These things being premised, I come to my principal intention, of handling some questions or practical cases that present themselves in this business of mortification of sin in believers.
The first, which is the head of all the rest, and whereunto they are reduced, may be considered as lying under the ensuing proposal:--
Suppose a man to be a true believer, and yet finds in himself a powerful indwelling sin, leading him captive to the law of it, consuming his heart with trouble, perplexing his thoughts, weakening his soul as to duties of communion with God, disquieting him as to peace, and perhaps defiling his conscience, and exposing him to hardening through the deceitfulness of sin, -- what shall he do? what course shall he take and insist on for the mortification of this sin, lust, distemper, or corruption, to such a degree as that, though it be not utterly destroyed, yet, in his contest with it, he may be enabled to keep up power, strength, and peace in communion with God?
In answer to this important inquiry, I shall do these things:--
I. Show what it is to mortify any sin, and that both negatively and positively, that we be no mistaken in the foundation.
II. Give general directions for such things as without which it will be utterly impossible for any one to get any sin truly and spiritually mortified.
III. Draw out the particulars whereby this is to be done; in the whole carrying on this consideration, that it is not of the doctrine of mortification in general, but only in reference to the particular case before proposed, that I am treating.
I. 1. (1.) To mortify a sin is not utterly to kill, root it out, and destroy it, that it should have no more hold at all nor residence in our hearts. It is true this is that which is aimed at; but this is not in this life to be accomplished. There is no man that truly sets himself to mortify any sin, but he aims at, intends, desires its utter destruction, that it should leave neither root nor fruit in the heart or life. He would so kill it that it should never move nor stir any more, cry or call, seduce or tempt, to eternity. Its not-being is the thing aimed at. Now, though doubtless there may, by the Spirit and grace of Christ, a wonderful success and eminency of victory against any sin be attained, so that a man may have almost constant triumph over it, yet an utter killing and destruction of it, that it should not be, is not in this life to be expected. This Paul assures us of, Phil. 3:12, "Not as though I had already attained, either were already perfect." He was a choice saint, a pattern for believers, who, in faith and love, and all the fruits of the Spirit, had not his fellow in the world, and non that account ascribes perfection to himself in comparison of others, verse 15; yet he had not "attained," he was not "perfect," but was "following after:" still a vile body he had, and we have, that must be changed by the great power of Christ at last, verse 21. This we would have; but God sees it best for us that we should be complete in nothing in ourselves, that in all things we must be "complete in Christ;" which is best for us, Col. 2:10.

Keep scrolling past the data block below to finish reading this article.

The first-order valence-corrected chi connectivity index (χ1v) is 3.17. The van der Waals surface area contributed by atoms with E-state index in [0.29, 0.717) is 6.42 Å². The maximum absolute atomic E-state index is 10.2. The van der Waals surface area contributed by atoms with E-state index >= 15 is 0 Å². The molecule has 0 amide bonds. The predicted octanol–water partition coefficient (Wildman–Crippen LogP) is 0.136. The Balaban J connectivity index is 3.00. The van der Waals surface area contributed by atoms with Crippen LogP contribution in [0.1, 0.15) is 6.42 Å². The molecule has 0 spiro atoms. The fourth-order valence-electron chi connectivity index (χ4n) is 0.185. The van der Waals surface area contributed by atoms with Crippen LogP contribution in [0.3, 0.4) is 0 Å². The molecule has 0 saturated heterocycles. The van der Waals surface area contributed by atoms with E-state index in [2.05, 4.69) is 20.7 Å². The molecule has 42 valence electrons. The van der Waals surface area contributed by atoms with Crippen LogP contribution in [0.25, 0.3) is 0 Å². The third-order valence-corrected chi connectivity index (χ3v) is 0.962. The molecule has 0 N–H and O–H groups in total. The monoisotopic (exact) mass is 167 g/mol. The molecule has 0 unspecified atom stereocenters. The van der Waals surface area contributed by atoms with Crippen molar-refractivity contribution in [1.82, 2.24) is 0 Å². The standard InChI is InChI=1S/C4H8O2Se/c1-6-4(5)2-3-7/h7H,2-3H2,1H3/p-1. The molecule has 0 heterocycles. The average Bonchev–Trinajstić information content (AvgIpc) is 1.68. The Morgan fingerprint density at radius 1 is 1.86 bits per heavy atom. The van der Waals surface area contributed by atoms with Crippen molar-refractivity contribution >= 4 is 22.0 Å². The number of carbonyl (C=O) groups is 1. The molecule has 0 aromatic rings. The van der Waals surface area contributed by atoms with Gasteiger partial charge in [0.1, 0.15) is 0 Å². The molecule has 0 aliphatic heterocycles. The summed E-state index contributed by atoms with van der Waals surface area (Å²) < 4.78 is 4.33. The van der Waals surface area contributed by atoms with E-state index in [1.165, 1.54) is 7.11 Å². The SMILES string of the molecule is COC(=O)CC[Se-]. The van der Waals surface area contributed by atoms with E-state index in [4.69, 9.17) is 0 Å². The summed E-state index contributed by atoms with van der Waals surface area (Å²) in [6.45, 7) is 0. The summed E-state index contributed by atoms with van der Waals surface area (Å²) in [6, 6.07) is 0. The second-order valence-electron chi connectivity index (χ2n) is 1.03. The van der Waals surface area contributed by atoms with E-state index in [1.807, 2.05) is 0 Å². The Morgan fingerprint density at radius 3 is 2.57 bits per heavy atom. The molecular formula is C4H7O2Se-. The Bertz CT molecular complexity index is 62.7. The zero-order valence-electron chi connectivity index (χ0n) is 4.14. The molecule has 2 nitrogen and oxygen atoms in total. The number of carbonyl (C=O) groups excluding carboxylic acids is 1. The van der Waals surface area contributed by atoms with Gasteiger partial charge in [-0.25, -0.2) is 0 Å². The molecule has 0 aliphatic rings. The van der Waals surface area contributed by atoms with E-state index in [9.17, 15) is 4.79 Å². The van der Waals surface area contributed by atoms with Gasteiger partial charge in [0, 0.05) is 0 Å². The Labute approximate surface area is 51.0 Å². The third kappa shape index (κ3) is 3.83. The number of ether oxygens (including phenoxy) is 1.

(2.) I think I need not say it is not the dissimulation of a sin. When a man on some outward respects forsakes the practice of any sin, men perhaps may look on him as a changed man. God knows that to his former iniquity he hath added cursed hypocrisy, and is got in a safer path to hell than he was in before. He hath got another heart than he had, that is more cunning; not a new heart, that is more holy.
(3.) The mortification of sin consists not in the improvement of a quiet, sedate nature. Some men have an advantage by their natural constitution so far as that they are not exposed to such violence of unruly passions and tumultuous affections as many others are. Let now these men cultivate and improve their natural frame and temper by discipline, consideration, and prudence, and they may seem to themselves and others very mortified men, when perhaps, their hearts are a standing sink of all abominations. Some man is never so much troubled all his life, perhaps, with anger and passion, nor doth trouble others as another is almost every day; and yet the latter hath done more to the mortification of the sin that the former. Let not such persons try their mortification by such things as their natural temper gives no life or vigour to. Let them bring themselves to self-denial, unbelief, envy, or some such spiritual sin, and they will have a better view of themselves.